Kevin O'Keefe: When the foxes take over the henhouse

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I recently walked to the Brattleboro Area Hospice store on Flat Street (where I have an office) to drop off a couple of bags of clothing.

A man approached me and said, "Can I ask you a question?" I knew what was coming but I thwarted his request with my own, "Hey, can you open that door for me?" He did so and while I was inside the store I dug out fifty cents from my pocket for his trouble.

I left the hospice and crossed the foot bridge to the Co-op. I passed another man with a sign asking for help. And then another man, this one wearing no shoes. And finally a couple whose sign read, "Desperate Times call for Desperate Measures."

Neighbors and fellow business owners have recently bemoaned the preponderance of pan-handlers.

It seems any day you walk on any downtown street you can be asked for a hand-out a few times. Monthly (in winter) or weekly (in warmer months) there is an overdose or some other drug-related occurrence on Flat Street or in Harmony Lot. I recently heard that the Transportation Center is being re-named the Desperation Center.

Are there more poor people than usual? If so, one explanation may be the war that the Republicans are currently waging. When a 1.5 trillion dollar tax break, exclusively for the rich and stock-owning elite, is passed through Congress, and the following months leaders start harping on the urgent need to gut entitlements like school lunch, after-school programs, welfare, food stamps, health care, and Social Security, you know you are in midst of the undeclared war on the poor.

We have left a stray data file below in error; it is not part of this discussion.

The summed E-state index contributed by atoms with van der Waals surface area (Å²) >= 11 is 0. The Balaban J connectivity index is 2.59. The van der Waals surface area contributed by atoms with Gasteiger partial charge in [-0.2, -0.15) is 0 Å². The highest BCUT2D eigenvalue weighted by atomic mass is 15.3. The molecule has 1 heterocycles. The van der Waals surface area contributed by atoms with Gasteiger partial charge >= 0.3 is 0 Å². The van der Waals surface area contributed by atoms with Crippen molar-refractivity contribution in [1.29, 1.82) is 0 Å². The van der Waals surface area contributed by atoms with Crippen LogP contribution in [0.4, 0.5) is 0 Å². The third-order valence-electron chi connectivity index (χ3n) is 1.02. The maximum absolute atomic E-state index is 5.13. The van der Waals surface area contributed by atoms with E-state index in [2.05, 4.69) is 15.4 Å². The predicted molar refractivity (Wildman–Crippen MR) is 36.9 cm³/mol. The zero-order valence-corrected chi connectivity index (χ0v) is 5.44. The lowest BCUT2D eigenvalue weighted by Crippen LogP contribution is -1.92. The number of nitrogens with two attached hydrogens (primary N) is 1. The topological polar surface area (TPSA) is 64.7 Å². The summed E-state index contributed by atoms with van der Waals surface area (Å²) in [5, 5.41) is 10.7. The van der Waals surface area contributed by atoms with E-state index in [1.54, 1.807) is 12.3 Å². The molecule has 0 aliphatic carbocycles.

This past week we have seen national news articles about how government employees and teachers no longer have a place in the middle class. Across the country in Republican-controlled states teachers are protesting and walking out of schools until their pay and pension benefits are restored.

In 1974, I was in tenth grade and I first heard the phrase, "The rich get richer and the poor get poorer." Would most of us would trade those economic times for these? Wages have stagnated; unless you are a CEO, those have gone up by 4,000 percent.

Are there more drug-addled people than normal? Most definitely. The so-called "opioid crisis" is another front opened up by the forces of profit.

The FDA with a huge assist from one or two corporate-sponsored congressmen made it easier to get drugs to the market and prescribe them with much less oversight. The result? Profits soared. The carnage is everywhere.

There were 64,000 opioid deaths in 2016. Families are ruined, petty crime is rampant and little is done, because the profits are too good for those who control the levers of government — our corporate overlords.

When the Trump administration purposefully picked people to head agencies (HUD, DEA, EPA, Education, etc.) only to oversee their disembowelment it was said, "That the fox was in the hen house." Now that nearly all the hens have all been ravaged, our only hope is that the foxes will tear each other apart. Paranoia is the false belief that they are all out to get you. Maybe, now it's just a clear sense of reality.

Kevin O'Keefe is the artistic  director of Circus Minimus. The opinions expressed by columnists do not necessarily reflect the views of the Brattleboro Reformer.

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